The Aim of Art

“The aim of art is to represent not the outward appearance of things, but their inward significance.” – Aristotle

First the confession.  I named my solo project “Ari”stotle’s Hope simply because I liked how it contained my name.  I don’t know much about the man.

But I stumbled across the above quote after I named my project, and I thought it was very profound.  The line between entertainment and art is very blurry but I’d describe the difference as the following:

  • Entertainment: an experience aimed at engaging our senses as strongly as possible
  • Art: an expression of artist’s vision and emotions meant to be shared with those who resonate with it

So an entertainment is a deliberate attempt to hook its consumers.  Its goal is to seek as big an audience as possible, the more the better.  It aims to manipulate people into paying attention.

On the other hand, art is more creator-driven, it is made because the creator has the need to make it.  It requires an audience but the aim is not to appeal to as many as possible.  Instead it seeks to create deeper impression on the few who do connect to it.

One of the key differences is how much of the creators themselves are poured into the creation.  An entertainment focuses on the audience first by putting in the content that they want (or rather, what the creators think the audience wants), while an art is the other way around.

I am using a language that can be perceived as higher-than-thou, but I am not knocking entertainers.  I myself am a consumer of entertainment, and I admire those who do it well.  Art, by its selfish nature, tends to be less accessible than entertainment, and many times throughout the days I’d rather engage in easy entertainment than make an effort to appreciate art.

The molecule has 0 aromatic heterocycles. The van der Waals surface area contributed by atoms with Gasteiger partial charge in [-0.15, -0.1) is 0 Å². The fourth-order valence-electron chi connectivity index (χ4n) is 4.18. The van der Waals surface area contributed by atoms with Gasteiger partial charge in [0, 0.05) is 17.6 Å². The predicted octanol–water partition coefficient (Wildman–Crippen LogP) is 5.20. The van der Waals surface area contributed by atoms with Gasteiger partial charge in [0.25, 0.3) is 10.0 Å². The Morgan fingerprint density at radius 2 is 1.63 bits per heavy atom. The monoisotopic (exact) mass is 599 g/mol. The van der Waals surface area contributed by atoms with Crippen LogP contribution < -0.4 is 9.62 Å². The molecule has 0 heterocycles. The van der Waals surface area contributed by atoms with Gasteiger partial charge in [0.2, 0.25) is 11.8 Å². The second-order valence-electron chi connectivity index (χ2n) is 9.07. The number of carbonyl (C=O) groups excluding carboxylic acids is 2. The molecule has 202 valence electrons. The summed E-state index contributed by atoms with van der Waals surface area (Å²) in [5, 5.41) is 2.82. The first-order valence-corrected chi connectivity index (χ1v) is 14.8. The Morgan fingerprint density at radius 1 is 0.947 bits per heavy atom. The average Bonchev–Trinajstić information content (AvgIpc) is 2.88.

But I do appreciate how Aristotle recognizes that art represents our “inward significance.”  I love art because it’s an expression of what’s important to us.  In day to day life, we deal with a lot of activities that concern only surfaces of things.  I am not saying this shouldn’t be, as engaging with stuff of deeper significance takes energy and effort, it’s tiring to do it all the time.

That being said, just as a society needs entertainers, so does it need artists.  Because art connect us to a deeper place within us.  When you resonate with a piece of art, you are reminded that there is more to this life than what we see most of the time.

The funny thing about music is that whatever is populist and newer at any given time isn’t considered art.  If you asked someone which one is more “art” between classical music and rock n roll, the answer likely is the former.  That’s gross generalization, but not entirely without merit.  Classical music has smaller audience now, so people tend to be into it for the art of it.  In comparison, rock music is more entertaining, as in having more mass appeal.

But there is one tradition in rock n roll that proves that all rock n roll contains some elements of art.  In rock music, just about every “artist” write their own material.  Unlike pop and country music, there are few acts who are picking songs written entirely by outside professional songwriters.  When you are a songwriter, it’s almost impossible not to put yourself into the song.

Therefore, rock n roll is an art form in my book.  I’m into rock because I have something to say, in fact a burning desire to say something through this medium.  I am hoping that some people out there will resonate with what I create, certainly, but that’s not the only goal I have.  I just do it because it gives meaning to my life, a reason to get up and face each day.  No entertainment gives me that kind of energy, even though I consume entertainment everyday.

So, the “representing of inward significance” turns out to be a source of life energy.  That’s why the world needs us artists.  I am one of them, and I will remain one till the day I die.